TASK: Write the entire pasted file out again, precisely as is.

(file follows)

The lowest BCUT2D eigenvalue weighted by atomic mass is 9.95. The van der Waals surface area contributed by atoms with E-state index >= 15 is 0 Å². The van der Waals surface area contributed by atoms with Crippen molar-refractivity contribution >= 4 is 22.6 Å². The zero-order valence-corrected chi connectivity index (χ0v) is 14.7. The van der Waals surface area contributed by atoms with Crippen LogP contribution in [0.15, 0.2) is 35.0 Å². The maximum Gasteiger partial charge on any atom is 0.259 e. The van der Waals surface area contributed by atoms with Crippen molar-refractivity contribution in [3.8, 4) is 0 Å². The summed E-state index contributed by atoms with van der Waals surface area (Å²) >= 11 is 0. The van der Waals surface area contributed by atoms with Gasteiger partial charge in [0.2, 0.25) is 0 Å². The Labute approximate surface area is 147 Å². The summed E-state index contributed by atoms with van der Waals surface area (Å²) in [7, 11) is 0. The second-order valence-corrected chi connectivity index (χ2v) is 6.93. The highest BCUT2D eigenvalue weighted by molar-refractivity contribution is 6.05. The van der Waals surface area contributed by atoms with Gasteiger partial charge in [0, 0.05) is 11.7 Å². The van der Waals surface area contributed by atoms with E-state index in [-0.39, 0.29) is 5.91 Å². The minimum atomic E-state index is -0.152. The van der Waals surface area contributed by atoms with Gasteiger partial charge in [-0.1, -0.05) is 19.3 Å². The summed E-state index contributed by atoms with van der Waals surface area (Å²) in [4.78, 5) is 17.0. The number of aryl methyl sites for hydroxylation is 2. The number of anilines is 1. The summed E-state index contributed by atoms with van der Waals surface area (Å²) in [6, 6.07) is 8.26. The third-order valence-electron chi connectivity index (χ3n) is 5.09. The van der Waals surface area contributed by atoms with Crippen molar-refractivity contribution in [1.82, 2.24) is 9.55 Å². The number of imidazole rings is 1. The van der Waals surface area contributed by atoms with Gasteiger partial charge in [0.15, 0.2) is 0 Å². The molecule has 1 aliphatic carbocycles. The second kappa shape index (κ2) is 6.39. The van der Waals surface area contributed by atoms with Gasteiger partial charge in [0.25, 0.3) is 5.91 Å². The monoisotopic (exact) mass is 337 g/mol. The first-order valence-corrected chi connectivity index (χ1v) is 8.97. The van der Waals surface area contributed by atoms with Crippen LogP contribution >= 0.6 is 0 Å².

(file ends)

The lowest BCUT2D eigenvalue weighted by atomic mass is 9.95. The van der Waals surface area contributed by atoms with E-state index >= 15 is 0 Å². The van der Waals surface area contributed by atoms with Crippen molar-refractivity contribution >= 4 is 22.6 Å². The zero-order valence-corrected chi connectivity index (χ0v) is 14.7. The van der Waals surface area contributed by atoms with Crippen LogP contribution in [0.15, 0.2) is 35.0 Å². The maximum Gasteiger partial charge on any atom is 0.259 e. The van der Waals surface area contributed by atoms with Crippen molar-refractivity contribution in [3.8, 4) is 0 Å². The summed E-state index contributed by atoms with van der Waals surface area (Å²) >= 11 is 0. The van der Waals surface area contributed by atoms with Gasteiger partial charge in [0.2, 0.25) is 0 Å². The Labute approximate surface area is 147 Å². The summed E-state index contributed by atoms with van der Waals surface area (Å²) in [7, 11) is 0. The second-order valence-corrected chi connectivity index (χ2v) is 6.93. The highest BCUT2D eigenvalue weighted by molar-refractivity contribution is 6.05. The van der Waals surface area contributed by atoms with Gasteiger partial charge in [0, 0.05) is 11.7 Å². The van der Waals surface area contributed by atoms with E-state index in [-0.39, 0.29) is 5.91 Å². The minimum atomic E-state index is -0.152. The van der Waals surface area contributed by atoms with Gasteiger partial charge in [-0.1, -0.05) is 19.3 Å². The summed E-state index contributed by atoms with van der Waals surface area (Å²) in [4.78, 5) is 17.0. The number of aryl methyl sites for hydroxylation is 2. The number of anilines is 1. The summed E-state index contributed by atoms with van der Waals surface area (Å²) in [6, 6.07) is 8.26. The third-order valence-electron chi connectivity index (χ3n) is 5.09. The van der Waals surface area contributed by atoms with Crippen molar-refractivity contribution in [1.82, 2.24) is 9.55 Å². The number of imidazole rings is 1. The van der Waals surface area contributed by atoms with Gasteiger partial charge in [0.15, 0.2) is 0 Å². The molecule has 1 aliphatic carbocycles. The second kappa shape index (κ2) is 6.39. The van der Waals surface area contributed by atoms with Gasteiger partial charge in [0.25, 0.3) is 5.91 Å². The monoisotopic (exact) mass is 337 g/mol. The first-order valence-corrected chi connectivity index (χ1v) is 8.97. The van der Waals surface area contributed by atoms with Crippen LogP contribution >= 0.6 is 0 Å².